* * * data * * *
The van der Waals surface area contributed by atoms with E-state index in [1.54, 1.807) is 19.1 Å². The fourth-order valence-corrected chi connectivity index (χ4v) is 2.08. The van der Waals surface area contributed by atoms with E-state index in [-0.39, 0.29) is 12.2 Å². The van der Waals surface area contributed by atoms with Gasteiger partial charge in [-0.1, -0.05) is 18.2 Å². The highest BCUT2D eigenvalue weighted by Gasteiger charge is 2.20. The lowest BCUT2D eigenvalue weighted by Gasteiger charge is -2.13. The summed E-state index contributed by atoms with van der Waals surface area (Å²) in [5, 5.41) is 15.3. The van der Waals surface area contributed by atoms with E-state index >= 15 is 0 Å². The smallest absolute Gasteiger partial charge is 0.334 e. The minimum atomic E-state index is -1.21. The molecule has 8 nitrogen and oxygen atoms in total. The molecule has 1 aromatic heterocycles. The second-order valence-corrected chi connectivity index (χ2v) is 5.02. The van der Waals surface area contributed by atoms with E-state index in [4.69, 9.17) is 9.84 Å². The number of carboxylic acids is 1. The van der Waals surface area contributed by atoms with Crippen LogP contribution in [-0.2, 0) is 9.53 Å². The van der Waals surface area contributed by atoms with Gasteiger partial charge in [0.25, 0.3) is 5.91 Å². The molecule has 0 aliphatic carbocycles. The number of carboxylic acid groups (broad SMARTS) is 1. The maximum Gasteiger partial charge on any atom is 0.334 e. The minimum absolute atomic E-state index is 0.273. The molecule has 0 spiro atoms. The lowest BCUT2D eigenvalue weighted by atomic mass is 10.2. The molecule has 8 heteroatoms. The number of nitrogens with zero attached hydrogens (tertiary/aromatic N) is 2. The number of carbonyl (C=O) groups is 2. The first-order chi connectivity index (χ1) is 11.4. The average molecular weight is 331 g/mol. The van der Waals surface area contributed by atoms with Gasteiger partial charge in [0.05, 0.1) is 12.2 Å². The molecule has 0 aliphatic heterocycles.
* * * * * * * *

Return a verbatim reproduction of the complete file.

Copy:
The van der Waals surface area contributed by atoms with E-state index in [1.54, 1.807) is 19.1 Å². The fourth-order valence-corrected chi connectivity index (χ4v) is 2.08. The van der Waals surface area contributed by atoms with E-state index in [-0.39, 0.29) is 12.2 Å². The van der Waals surface area contributed by atoms with Gasteiger partial charge in [-0.1, -0.05) is 18.2 Å². The highest BCUT2D eigenvalue weighted by Gasteiger charge is 2.20. The lowest BCUT2D eigenvalue weighted by Gasteiger charge is -2.13. The summed E-state index contributed by atoms with van der Waals surface area (Å²) in [5, 5.41) is 15.3. The van der Waals surface area contributed by atoms with E-state index >= 15 is 0 Å². The smallest absolute Gasteiger partial charge is 0.334 e. The minimum atomic E-state index is -1.21. The molecule has 8 nitrogen and oxygen atoms in total. The molecule has 1 aromatic heterocycles. The second-order valence-corrected chi connectivity index (χ2v) is 5.02. The van der Waals surface area contributed by atoms with E-state index in [4.69, 9.17) is 9.84 Å². The number of carboxylic acids is 1. The van der Waals surface area contributed by atoms with Crippen LogP contribution in [-0.2, 0) is 9.53 Å². The van der Waals surface area contributed by atoms with Gasteiger partial charge in [0.25, 0.3) is 5.91 Å². The molecule has 0 aliphatic carbocycles. The number of carboxylic acid groups (broad SMARTS) is 1. The maximum Gasteiger partial charge on any atom is 0.334 e. The minimum absolute atomic E-state index is 0.273. The molecule has 0 spiro atoms. The lowest BCUT2D eigenvalue weighted by atomic mass is 10.2. The molecule has 8 heteroatoms. The number of nitrogens with zero attached hydrogens (tertiary/aromatic N) is 2. The number of carbonyl (C=O) groups is 2. The first-order chi connectivity index (χ1) is 11.4. The average molecular weight is 331 g/mol. The van der Waals surface area contributed by atoms with Gasteiger partial charge in [0.05, 0.1) is 12.2 Å². The molecule has 0 aliphatic heterocycles.